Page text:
the mystery of man

In Chapter 14 of Pope St. John Paul’s Letter to Artists the Holy Father makes an appeal to Christian and non-Christian artists alike. It will not be an easy request for either of us. Are we prepared to listen?

If you would like to read the whole letter, you can do so at the Vatican’s website here.

An appeal to artists

14. With this Letter, I turn to you, the artists of the world, to assure you of my esteem and to help consolidate a more constructive partnership between art and the Church. Mine is an invitation to rediscover the depth of the spiritual and religious dimension which has been typical of art in its noblest forms in every age. It is with this in mind that I appeal to you, artists of the written and spoken word, of the theatre and music, of the plastic arts and the most recent technologies in the field of communication. I appeal especially to you, Christian artists: I wish to remind each of you that, beyond functional considerations, the close alliance that has always existed between the Gospel and art means that you are invited to use your creative intuition to enter into the heart of the mystery of the Incarnate God and at the same time into the mystery of man.

Human beings, in a certain sense, are unknown to themselves. Jesus Christ not only reveals God, but “fully reveals man to man”. In Christ, God has reconciled the world to himself. All believers are called to bear witness to this; but it is up to you, men and women who have given your lives to art, to declare with all the wealth of your ingenuity that in Christ the world is redeemed: the human person is redeemed, the human body is redeemed, and the whole creation which, according to Saint Paul, “awaits impatiently the revelation of the children of God” (Rom 8:19), is redeemed. The creation awaits the revelation of the children of God also through art and in art. This is your task. Humanity in every age, and even today, looks to works of art to shed light upon its path and its destiny.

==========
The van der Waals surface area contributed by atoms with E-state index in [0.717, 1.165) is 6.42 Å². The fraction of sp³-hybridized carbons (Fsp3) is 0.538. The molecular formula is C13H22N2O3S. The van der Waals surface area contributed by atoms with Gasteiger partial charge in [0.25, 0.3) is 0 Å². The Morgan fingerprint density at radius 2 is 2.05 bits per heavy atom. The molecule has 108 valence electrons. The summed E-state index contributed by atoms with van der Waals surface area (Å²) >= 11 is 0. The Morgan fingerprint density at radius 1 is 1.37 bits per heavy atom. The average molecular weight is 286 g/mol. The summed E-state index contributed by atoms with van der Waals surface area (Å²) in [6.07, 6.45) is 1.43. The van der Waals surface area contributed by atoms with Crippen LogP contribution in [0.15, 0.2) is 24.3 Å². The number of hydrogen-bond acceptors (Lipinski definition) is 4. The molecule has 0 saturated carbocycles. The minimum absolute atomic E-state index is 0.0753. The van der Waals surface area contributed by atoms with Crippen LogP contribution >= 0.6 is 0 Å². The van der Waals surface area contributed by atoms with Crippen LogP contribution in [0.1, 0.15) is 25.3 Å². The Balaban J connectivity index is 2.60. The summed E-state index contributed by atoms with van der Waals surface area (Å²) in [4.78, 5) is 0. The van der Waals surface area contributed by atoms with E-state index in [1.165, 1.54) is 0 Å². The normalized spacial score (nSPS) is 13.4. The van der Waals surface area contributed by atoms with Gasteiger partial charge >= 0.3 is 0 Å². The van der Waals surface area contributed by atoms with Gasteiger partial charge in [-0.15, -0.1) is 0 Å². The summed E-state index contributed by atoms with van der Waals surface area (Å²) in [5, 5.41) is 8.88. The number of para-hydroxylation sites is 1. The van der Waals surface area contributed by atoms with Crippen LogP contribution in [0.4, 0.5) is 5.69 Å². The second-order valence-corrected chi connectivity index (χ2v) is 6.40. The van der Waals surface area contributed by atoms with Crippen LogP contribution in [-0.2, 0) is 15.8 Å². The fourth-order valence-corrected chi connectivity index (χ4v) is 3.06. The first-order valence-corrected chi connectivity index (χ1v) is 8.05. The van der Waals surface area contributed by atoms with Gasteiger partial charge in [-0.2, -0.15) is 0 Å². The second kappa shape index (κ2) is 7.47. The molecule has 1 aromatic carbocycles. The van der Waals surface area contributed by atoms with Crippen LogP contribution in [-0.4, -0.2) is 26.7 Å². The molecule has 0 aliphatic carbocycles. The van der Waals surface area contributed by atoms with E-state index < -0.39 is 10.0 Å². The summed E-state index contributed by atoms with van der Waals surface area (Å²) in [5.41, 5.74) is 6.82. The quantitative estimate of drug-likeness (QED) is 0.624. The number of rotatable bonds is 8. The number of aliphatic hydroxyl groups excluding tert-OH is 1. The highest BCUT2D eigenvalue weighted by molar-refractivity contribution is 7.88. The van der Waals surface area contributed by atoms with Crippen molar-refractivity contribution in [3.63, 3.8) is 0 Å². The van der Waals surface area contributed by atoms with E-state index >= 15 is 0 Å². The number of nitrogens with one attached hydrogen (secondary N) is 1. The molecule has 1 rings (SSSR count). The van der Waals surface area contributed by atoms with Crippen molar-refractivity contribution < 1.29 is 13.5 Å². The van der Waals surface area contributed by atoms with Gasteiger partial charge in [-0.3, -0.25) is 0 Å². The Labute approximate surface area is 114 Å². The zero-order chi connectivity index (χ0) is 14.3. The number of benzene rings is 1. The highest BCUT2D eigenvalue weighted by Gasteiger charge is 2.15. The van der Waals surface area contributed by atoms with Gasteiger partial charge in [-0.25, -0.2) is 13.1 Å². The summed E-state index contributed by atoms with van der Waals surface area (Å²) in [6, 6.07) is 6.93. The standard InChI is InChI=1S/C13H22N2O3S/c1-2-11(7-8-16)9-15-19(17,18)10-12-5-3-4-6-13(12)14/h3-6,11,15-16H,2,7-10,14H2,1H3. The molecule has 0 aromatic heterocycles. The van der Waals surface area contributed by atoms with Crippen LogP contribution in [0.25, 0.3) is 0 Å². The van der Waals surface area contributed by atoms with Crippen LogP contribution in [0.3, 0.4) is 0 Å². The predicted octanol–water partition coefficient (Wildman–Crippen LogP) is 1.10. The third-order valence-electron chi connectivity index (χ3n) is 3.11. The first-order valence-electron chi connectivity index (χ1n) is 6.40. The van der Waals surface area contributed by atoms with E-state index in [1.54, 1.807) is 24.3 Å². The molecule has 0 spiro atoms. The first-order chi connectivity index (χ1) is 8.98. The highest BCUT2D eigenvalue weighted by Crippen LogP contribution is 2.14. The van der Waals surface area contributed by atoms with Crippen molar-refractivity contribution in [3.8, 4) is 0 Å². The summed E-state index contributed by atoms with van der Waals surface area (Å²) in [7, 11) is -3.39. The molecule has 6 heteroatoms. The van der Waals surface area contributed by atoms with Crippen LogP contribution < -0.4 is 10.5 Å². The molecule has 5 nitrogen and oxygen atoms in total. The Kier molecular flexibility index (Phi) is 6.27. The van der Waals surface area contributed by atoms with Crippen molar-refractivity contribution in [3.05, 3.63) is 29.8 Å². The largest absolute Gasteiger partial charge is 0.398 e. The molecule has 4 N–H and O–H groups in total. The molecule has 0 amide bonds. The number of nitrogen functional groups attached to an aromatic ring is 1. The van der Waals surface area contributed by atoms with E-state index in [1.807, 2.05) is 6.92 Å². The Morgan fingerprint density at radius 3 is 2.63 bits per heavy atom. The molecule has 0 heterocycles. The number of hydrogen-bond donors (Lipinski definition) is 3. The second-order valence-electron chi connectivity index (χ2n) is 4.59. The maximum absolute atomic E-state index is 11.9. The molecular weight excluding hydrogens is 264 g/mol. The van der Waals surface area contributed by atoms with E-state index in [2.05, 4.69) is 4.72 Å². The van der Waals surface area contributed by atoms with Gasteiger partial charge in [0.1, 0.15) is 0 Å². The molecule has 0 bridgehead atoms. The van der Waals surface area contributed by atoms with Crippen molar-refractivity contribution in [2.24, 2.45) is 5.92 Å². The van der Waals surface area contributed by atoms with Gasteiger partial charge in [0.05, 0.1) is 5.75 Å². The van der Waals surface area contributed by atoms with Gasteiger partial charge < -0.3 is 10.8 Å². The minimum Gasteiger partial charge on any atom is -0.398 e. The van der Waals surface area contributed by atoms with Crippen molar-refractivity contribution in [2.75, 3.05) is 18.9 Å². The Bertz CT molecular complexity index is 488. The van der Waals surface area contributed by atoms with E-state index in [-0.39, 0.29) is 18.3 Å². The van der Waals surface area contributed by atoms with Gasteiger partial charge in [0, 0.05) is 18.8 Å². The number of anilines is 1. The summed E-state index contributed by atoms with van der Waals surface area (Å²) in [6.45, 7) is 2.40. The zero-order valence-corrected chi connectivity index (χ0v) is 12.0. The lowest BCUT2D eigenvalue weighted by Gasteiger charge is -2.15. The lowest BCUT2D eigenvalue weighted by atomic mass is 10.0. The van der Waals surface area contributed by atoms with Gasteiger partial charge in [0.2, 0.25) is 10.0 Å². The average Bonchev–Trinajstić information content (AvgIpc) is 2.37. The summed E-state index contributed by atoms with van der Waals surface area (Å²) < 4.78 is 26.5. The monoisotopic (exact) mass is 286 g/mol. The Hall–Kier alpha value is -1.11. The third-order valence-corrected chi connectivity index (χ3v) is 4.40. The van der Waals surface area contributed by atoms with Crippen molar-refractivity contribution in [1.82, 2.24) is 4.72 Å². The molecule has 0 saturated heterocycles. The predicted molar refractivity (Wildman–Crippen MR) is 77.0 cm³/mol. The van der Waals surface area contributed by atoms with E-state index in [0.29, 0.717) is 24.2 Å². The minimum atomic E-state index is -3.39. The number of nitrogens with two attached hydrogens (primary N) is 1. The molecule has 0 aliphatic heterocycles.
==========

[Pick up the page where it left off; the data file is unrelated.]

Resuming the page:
Some Thoughts
(of the present writer, not nec. LCWC opinions)

  • … I turn to you, the artists of the world… I appeal especially to you, Christian artists…” John Paul here speaks to artists and Christian artists separately. I wonder if it is possible for Christian and non-Christian artists to collaborate on a Gospel oriented work, each approaching it from their own stand-point but arriving at a joint-understanding of what the Incarnation means to them both?
  • Human beings, in a certain sense, are unknown to themselves.” Sometimes, perhaps for a long time, we do not know who we are; and when we do find out, we don’t like what we see. But that’s the beauty of art, especially religious art; it reminds us that we are not alone in the darkness of our being, and on that point, actually, we live not in the night but the grey before dawn. Art shows us that dawn; it draws the light on, and ultimately, brings us closer to the Sun.
  • The creation awaits the revelation of the children of God also through art and in art.” In our utilitarian age, it is so easy to relegate art to second place. The fact is, though, as far as our souls are concerned, art is most certainly of the first importance. Man does not live by bread, money, or medicine alone. He needs the truth as well. He needs art. Art is truthful because it reaches inside; into the truth of reality: into God. John Paul writes ever so gently, but the charge that he lays upon artists is of the greatest importance. That charge, it has to be said, is also a pretty glorious one as well. And the beauty of it is that however rough one’s work, as long as it is done to the best of one’s ability, it is a success.
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